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Discuss the personality theory of put forth by Harry Stack Sullivan.

 Theory of Harry Stack Sullivan: Harry Stack-Sullivan included both social and cognitive aspects. He believed anxiety exist due to social interactions. He suggested techniques, much like defence mechanisms, as tolls for people to use to reduce social anxiety.

On failures in interpersonal relationships, he developed a model to point out as being largely responsible for mental illnesses. It is the “interactional,” not the “intrapsychic,” forces that should be studied to find the causes and develop treatments for, even the most severe psychoses. After the search for satisfaction via personal involvement with others, Sullivan characterised loneliness as the most painful experiences for people.

According to Sullivan, Selective Inattention is one such mechanism. For example, mothers show their anxiety about child rearing to their children through various means. After learning selective inattention, the child begins to ignore or reject the anxiety or any interaction that produce the uncomfortable feelings.


Sullivan believed we develop Personifications of ourselves and others through social interactions and our selective attention or inattention. Defences can help reduce anxiety, but they can also cause a misperception of reality. He focused much toward a cognitive approach to understanding personality. He observed that these personifications are mental images that allow us to better understand the world and ourselves.

Three basic ways through which we see ourselves, according to Sullivan, are the bad-me, the good-me and the not-me.

The bad-me is the negative aspects of a person. They are hidden from others and even the self. The anxiety occurs because of the recognition of the bad part of ourselves like when we recall an embarrassing moment or experience guilt from a past action. 

The good me is the part of us we share with others and that we often choose to focus on because it produces no anxiety

The not-me includes all those things that are so anxiety provoking that we cannot even consider them a part of us. The not-me is kept out of awareness by pushing it into the unconscious mind.

Modes of Experiencing

Sullivan presented three modes of experiencing: the prototaxic, parataxic and syntaxic modes.

Prototaxic Mode

The prototaxic mode is the first kind of experience the infant has. Sullivan’s hypothesis is that all that the infant “knows” are momentary states. The infant vaguely feels or ‘prehends’ earlier and later states without realising any real links between them. The infant is not aware of itself as an entity separate from the rest of the world. The experience the infant feels is all of a piece, undifferentiated, without definite limits. His experiences are ‘cosmic’.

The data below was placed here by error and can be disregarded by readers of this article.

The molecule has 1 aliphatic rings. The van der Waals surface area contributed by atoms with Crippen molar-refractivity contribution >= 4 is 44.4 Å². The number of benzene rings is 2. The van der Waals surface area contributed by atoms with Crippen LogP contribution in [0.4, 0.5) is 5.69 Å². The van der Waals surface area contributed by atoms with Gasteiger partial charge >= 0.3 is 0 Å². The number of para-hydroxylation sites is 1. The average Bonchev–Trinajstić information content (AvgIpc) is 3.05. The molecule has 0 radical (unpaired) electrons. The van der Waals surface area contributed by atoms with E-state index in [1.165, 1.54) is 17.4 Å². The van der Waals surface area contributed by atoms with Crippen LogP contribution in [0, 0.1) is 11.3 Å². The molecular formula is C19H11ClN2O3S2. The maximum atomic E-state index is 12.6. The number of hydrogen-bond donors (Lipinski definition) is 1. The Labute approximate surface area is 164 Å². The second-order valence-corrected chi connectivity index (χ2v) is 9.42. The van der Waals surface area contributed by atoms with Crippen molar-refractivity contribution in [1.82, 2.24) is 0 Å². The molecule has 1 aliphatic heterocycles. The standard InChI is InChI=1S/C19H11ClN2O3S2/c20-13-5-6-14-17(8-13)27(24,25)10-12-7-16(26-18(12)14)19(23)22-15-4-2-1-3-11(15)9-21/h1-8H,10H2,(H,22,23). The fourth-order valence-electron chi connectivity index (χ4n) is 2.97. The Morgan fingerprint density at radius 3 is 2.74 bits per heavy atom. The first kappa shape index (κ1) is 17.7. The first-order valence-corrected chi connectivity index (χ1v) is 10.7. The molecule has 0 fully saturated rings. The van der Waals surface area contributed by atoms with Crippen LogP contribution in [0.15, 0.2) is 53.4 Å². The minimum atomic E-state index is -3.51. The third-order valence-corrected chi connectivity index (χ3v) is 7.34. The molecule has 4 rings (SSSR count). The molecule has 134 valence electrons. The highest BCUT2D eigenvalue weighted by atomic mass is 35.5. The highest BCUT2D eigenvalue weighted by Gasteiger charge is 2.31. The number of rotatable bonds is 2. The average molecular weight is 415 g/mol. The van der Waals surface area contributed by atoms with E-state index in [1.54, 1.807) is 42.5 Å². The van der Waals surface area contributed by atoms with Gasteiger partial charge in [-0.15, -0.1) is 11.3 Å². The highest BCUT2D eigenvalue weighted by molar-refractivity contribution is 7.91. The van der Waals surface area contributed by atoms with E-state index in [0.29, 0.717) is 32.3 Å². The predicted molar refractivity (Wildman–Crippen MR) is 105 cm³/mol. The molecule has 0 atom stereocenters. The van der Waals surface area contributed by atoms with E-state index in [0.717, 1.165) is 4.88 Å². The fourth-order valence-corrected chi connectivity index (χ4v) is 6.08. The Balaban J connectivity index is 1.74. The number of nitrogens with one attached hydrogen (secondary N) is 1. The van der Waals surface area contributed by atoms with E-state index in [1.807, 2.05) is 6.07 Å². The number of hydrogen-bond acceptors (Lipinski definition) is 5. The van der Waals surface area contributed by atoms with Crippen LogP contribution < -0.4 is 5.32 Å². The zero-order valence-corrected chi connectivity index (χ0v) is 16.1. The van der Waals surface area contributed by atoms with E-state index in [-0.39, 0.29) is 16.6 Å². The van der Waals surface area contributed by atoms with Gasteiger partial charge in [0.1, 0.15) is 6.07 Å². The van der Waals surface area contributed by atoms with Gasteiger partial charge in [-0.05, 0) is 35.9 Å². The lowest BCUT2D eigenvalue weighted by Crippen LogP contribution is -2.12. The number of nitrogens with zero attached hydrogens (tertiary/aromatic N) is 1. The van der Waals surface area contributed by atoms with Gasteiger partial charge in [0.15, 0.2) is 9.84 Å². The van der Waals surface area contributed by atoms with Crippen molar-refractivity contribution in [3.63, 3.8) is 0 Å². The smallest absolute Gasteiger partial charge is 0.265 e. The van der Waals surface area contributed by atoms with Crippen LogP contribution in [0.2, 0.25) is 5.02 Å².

With the development and maturation, the infant’s original undifferentiated wholeness of experience gets broken. The child experiences the ‘parts and diverse aspects. The various kinds of experiences are not related logically. Depending on circumstances, they ‘just happen’ together, or they do not happen at all. Different experiences are felt as concomitant and not connected in an order. Yet the child cannot relate them to one another or make logical distinctions among them. What is experienced is assumed as the ‘natural’. The child does not make any reflection and comparison and thus there is no logical movement of ‘thought’ from one idea to the next.

Thus in the parataxic mode, the child experiences everything as momentary.


After the child grows, he understands the language and learns the ‘consensually validated’ meaning of language. He learns from group activities, interpersonal activities and social experience. In consensually validated symbol activity, an appeal to principles is accepted as true by the hearer. A persons acquires or learns the syntaxic mode of experience when this happens.

Developmental Epochs

Like Freud, Sullivan believed that childhood experiences determine the adult personality. The mother plays the most significant role throughout the childhood. In his developmental theory Epochs, he mentioned the stages and believed that we pass through these stages in an order but the timing of such is dictated by the social environment. Much of the focus in Sullivan’s theory focuses on the conflicts adolescents face. 

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